- Revolutions that made the Earth - We're pleased to positive reference to K2 in Revolutions that made the Earth (OUP 2011), by the distinguished climatologists Tim Lenton and Andrew Watson ...
- Too Little, Too Late - the politics of climate change. By Colin Challen MP. Picnic Publishing, 2009. This is a remarkable exposé of the realities of climate change negotiations and other official processes - revealed as hopelessly inadequate to the task by the founder / chairman of the Parliamentary Group on Climate Change. Worth buying for the Prologue alone, a tragi-comic account of a morning in the life of a UNFCCC negotiator. Read this and you will know why official negotiations are going nowhere, slowly.
- How to get your ideas adopted (and change the world) - by Anne Miller. Published by Marshall Cavendish. March 2009. An excellent guide on the factors discriminating against the acceptance of new ideas, and how to overcome. Highly relevant to Kyoto2 but also far more widely. Anne Miller is an authority on creativity, one of the world's most prolific female inventors and Director of The Creativity Partnership.
- Climate Code Red : the case for emergency action, by David Spratt & Philip Sutton (Scribe Publications, 2008). "Climate policy is characterised by the habituation of low expectations and a culture of failure. There is an urgent need to understand global warming and the tipping points for dangerous impacts that we have already crossed as a sustainability emergency, that takes us beyond the politics of failure-inducing compromise. We are now in a race between climate tipping points and political tipping points.
- Hell & High Water: Climate Change, Hope and the Human Condition - by Alastair McIntosh, (Birlinn, 2008). "In this groundbreaking new book, Alastair McIntosh summarises the science of what is happening to the planet - both globally and using Scotland as a local case study. But politics alone is not enough to tackle the scale and depth of the problem. At root is our addictive consumer mentality. Wants have replaced needs and consumption drives our very identity. In a fascinating journey through early texts that speak to climate change - including the ancient Sumerian Epic of Gilgamesh, Plato's myth of Atlantis, and Shakespeare's Macbeth - McIntosh reveals the psychohistory of modern consumerism. He shows how we have fallen prey to a numbing culture of violence and the motivational manipulation of marketing. To start to resolve what has become of the human condition we must get more real in facing up to despair and death. Only then will we discover the spiritual meaning of these our troubled times. Only then can magic, new meaning, and all that gives life, bring hope to a broken world."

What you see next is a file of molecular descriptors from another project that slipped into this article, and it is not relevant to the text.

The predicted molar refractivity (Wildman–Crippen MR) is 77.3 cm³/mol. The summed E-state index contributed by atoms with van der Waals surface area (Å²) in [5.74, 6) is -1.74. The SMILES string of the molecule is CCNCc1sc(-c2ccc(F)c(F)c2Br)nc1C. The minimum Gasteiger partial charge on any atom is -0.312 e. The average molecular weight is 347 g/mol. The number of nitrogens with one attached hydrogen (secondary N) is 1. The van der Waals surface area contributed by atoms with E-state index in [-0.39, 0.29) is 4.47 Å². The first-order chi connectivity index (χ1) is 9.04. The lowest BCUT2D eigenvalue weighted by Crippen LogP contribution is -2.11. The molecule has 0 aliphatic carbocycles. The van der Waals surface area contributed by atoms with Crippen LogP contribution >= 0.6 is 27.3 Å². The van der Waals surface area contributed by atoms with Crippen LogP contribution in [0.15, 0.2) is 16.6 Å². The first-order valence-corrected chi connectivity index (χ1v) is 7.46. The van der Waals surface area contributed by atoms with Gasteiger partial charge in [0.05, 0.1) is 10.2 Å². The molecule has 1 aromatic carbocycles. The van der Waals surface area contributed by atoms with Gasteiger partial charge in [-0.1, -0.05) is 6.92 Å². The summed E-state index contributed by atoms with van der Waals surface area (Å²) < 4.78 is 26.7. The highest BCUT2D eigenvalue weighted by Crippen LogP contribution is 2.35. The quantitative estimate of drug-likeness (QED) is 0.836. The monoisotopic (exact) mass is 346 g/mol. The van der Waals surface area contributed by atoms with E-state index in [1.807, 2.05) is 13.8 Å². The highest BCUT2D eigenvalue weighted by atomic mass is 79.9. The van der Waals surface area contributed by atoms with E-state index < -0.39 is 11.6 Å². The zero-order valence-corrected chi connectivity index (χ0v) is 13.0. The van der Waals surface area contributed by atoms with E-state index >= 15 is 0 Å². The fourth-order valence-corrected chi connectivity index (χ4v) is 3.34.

- Climate Solutions by Peter Barnes is an excellent introduction to climate change policy. Admirably concise and well written, this book presents the often complex policy arguments in very clear and simple terms which can quickly be understood. He also reaches very sensible conclusions as regards US domestic policy, proposing a 'cap and dividend' system which promises both effectiveness and social justice. Published by Chelsea Green, Vermont, January 2008.
- The Last Generation - how nature will take her revenge for climate change, by Fred Pearce. Eden Project Books, 2008. An excellent exposition of the dangers of runaway climate change by the award winning journalist Fred Pearce of New Scientist, The Guardian and elsewhere. If you are in any doubt as to whether climate change is really worth worrying about, read this book!
- Six Degrees by Mark Lynas (2007, Fourth Estate). "Like many who watched the hurricane disaster strike New Orleans last year, I was shocked at the deprivations endured by the victims - left to fend for themselves in terrible conditions in the world's richest country. It was shocking in itself, but I also felt something else: that this was a window into the future, a glimpse of what may be in store for us all if nothing is done about global warming. I kept wondering: where next? How and what will happen as the world warms bit by bit? With up to six degrees of global warming on the cards over the next hundred years, according to the Intergovernmental Panel on Climate Change (IPCC), what will happen to our coasts, our towns, our forests, our rivers, our croplands and our mountains? ... Over the last two years I have sifted through thousands of scientific papers, published in dozens of academic journals, each with a prediction which is relevant to the century ahead. I categorised them all by degree, and on the basis of this unique compendium of data began to write chapters, each telling the story of how our world will change with each degree of global warming."
- Heat - by George Monbiot (Allen Lane, Penguin Press, 2006). "We know that climate change is happening. We know that it could, if the worst predictions come true, destroy the conditions which make human life possible. Only one question is now worth asking: can it be stopped? In Heat, George Monbiot shows that it can.
For the first time, he demonstrates that we can achieve the necessary cut - a 90% reduction in carbon emissions by 2030 - without bringing civilisation to an end. Combining his unique knowledge of campaigning and environmental science, he shows how we can transform our houses, our power and our transport systems. But he also shows that this can happen only with a massive programme of action which no government has yet been prepared to take."
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